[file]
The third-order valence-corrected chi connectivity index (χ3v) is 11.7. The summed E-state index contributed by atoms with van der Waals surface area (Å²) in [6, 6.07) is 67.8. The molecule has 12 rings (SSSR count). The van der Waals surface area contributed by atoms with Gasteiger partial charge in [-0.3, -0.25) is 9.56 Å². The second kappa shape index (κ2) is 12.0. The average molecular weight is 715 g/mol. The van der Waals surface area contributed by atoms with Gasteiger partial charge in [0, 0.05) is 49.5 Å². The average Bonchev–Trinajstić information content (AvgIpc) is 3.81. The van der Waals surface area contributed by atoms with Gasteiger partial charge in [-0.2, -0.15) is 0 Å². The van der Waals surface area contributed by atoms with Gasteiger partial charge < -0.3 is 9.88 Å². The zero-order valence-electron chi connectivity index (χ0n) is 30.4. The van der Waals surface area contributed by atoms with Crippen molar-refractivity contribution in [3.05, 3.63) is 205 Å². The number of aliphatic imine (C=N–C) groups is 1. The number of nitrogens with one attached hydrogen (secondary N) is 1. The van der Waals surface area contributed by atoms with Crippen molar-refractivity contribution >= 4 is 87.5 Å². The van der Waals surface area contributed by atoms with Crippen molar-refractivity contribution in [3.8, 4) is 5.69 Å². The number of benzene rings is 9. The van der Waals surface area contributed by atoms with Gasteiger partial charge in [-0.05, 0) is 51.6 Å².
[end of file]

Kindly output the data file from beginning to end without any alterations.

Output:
The third-order valence-corrected chi connectivity index (χ3v) is 11.7. The summed E-state index contributed by atoms with van der Waals surface area (Å²) in [6, 6.07) is 67.8. The molecule has 12 rings (SSSR count). The van der Waals surface area contributed by atoms with Gasteiger partial charge in [-0.3, -0.25) is 9.56 Å². The second kappa shape index (κ2) is 12.0. The average molecular weight is 715 g/mol. The van der Waals surface area contributed by atoms with Gasteiger partial charge in [0, 0.05) is 49.5 Å². The average Bonchev–Trinajstić information content (AvgIpc) is 3.81. The van der Waals surface area contributed by atoms with Gasteiger partial charge in [-0.2, -0.15) is 0 Å². The van der Waals surface area contributed by atoms with Gasteiger partial charge < -0.3 is 9.88 Å². The zero-order valence-electron chi connectivity index (χ0n) is 30.4. The van der Waals surface area contributed by atoms with Crippen molar-refractivity contribution in [3.05, 3.63) is 205 Å². The number of aliphatic imine (C=N–C) groups is 1. The number of nitrogens with one attached hydrogen (secondary N) is 1. The van der Waals surface area contributed by atoms with Crippen molar-refractivity contribution >= 4 is 87.5 Å². The van der Waals surface area contributed by atoms with Crippen molar-refractivity contribution in [3.8, 4) is 5.69 Å². The number of benzene rings is 9. The van der Waals surface area contributed by atoms with Gasteiger partial charge in [-0.05, 0) is 51.6 Å².